Bodrum, ancient Halicarnassus and birth-place of Herodotus, is nowadays the quintessential resort town of western Turkey, brash and modern and home to one of the flashiest discos in the world. As I tend to be unable to work up much interest in anything less than three or four centuries old, this all goes right over my head, but fortunately Bodrum has a rich history and you can easily scrape beneath the dross and vulgarity to arrive at much more interesting layers of the town’s medieval and ancient heritage.
Until quite recently Bodrum, in common with most of the other heaving tourist resorts of the region, was an unassuming little fishing village. A bit farther back in time it was occupied by the Knights of St John in the 16th century. This famous religious order had by then been booted out from the other Aegean and Mediterranean islands they’d occupied and began to concentrate on attacking Ottoman shipping and generally making a nuisance of themselves, using Bodrum as their base for operations. The castle which dominates Bodrum harbour and is the main attraction here was built in large part using stones from the ancient Mausoleum on the hills behind the town.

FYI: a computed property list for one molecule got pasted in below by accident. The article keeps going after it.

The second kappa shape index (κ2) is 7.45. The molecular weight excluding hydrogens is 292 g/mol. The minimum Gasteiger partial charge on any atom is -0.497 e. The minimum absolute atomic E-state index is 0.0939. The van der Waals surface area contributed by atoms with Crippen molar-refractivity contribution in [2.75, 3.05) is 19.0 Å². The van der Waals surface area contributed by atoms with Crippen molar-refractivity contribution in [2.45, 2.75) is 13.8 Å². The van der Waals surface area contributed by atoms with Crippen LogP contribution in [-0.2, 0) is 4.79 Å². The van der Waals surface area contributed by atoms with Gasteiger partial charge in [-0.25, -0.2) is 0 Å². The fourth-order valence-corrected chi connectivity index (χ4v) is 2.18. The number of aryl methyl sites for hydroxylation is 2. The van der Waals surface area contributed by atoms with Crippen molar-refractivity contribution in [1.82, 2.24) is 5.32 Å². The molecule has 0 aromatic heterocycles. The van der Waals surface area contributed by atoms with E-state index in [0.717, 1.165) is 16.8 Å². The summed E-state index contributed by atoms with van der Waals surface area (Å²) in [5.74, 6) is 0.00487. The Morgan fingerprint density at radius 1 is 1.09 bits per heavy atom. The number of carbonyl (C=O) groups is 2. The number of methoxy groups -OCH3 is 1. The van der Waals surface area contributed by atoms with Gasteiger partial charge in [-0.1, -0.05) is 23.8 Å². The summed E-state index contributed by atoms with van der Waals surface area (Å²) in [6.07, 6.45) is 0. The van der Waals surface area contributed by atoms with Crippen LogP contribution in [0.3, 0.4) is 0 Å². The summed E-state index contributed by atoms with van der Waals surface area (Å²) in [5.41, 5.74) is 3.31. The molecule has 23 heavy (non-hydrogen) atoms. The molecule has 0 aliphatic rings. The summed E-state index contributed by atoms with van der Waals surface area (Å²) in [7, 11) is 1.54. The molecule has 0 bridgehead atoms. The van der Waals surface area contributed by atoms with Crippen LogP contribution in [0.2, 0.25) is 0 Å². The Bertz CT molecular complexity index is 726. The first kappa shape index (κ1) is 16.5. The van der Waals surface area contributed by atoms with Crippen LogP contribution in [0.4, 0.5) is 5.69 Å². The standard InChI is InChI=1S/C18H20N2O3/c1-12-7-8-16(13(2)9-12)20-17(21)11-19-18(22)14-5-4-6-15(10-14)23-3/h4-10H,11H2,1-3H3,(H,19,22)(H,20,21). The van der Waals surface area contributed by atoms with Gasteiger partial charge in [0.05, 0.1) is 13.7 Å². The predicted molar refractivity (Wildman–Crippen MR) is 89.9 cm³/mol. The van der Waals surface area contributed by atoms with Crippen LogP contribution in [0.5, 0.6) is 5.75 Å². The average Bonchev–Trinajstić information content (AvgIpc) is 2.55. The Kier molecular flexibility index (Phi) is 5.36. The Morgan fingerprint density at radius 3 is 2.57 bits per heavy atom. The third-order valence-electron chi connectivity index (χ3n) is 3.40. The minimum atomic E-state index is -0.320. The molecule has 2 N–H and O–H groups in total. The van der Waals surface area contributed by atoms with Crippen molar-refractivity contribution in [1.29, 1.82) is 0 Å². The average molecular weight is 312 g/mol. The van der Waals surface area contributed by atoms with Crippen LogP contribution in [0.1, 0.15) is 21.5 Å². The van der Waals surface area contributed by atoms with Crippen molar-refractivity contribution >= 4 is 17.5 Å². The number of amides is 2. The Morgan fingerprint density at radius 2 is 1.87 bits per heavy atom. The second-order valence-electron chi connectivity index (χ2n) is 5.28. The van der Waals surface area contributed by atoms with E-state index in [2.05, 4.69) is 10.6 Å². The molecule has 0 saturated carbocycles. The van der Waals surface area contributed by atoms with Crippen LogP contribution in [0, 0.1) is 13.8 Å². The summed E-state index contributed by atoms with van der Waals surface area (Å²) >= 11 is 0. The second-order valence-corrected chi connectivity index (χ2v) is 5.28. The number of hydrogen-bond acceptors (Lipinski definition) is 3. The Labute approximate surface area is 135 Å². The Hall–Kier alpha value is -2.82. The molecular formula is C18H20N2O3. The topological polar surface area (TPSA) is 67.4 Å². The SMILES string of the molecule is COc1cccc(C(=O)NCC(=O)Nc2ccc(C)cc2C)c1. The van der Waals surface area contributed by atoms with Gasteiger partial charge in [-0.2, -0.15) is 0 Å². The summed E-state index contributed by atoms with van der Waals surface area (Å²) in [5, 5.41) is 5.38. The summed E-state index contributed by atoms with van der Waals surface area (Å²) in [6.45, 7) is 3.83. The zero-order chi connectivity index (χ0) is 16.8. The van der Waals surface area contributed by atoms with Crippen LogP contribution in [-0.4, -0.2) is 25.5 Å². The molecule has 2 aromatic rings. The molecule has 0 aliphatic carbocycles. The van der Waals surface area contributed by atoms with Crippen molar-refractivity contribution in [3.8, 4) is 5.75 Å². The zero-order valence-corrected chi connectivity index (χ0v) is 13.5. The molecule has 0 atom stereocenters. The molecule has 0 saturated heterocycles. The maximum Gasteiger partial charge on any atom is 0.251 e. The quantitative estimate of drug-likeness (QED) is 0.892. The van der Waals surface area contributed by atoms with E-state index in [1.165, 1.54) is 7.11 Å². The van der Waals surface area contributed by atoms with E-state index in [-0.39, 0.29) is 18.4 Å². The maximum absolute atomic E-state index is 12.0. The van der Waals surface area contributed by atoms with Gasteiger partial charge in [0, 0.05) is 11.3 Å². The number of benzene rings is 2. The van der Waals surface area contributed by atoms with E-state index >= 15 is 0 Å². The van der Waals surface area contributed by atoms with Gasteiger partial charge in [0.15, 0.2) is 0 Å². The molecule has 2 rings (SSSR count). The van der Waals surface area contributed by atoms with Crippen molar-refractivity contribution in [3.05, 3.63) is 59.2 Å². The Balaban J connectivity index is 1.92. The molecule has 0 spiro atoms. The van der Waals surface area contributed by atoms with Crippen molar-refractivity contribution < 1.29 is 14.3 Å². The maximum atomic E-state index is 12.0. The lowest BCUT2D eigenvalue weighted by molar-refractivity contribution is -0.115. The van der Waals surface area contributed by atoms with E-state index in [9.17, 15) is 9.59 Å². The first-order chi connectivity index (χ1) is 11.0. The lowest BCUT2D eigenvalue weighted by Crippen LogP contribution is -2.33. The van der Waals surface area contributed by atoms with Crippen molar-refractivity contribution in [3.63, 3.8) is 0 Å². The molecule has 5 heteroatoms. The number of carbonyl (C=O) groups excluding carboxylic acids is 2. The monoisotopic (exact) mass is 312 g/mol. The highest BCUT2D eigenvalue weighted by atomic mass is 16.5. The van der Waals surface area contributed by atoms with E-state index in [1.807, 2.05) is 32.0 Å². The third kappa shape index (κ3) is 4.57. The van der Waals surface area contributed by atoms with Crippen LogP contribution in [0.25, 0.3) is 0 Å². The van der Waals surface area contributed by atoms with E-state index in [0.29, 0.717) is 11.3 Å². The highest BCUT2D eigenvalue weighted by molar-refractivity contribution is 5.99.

The Knights were no antiquarians and couldn’t have cared less about local history, and as a result the Mausoleum was left in ruins. On the plus side, they did leave their remarkably attractive castle behind. It is divided into a number of different halls which were the homes for knights from different countries, who were responsible for the upkeep of those parts of the defences. Unfortunately the whole place was being renovated when I was there recently, along with the prestigious Museum of Maritime Archaeology which is housed within its walls.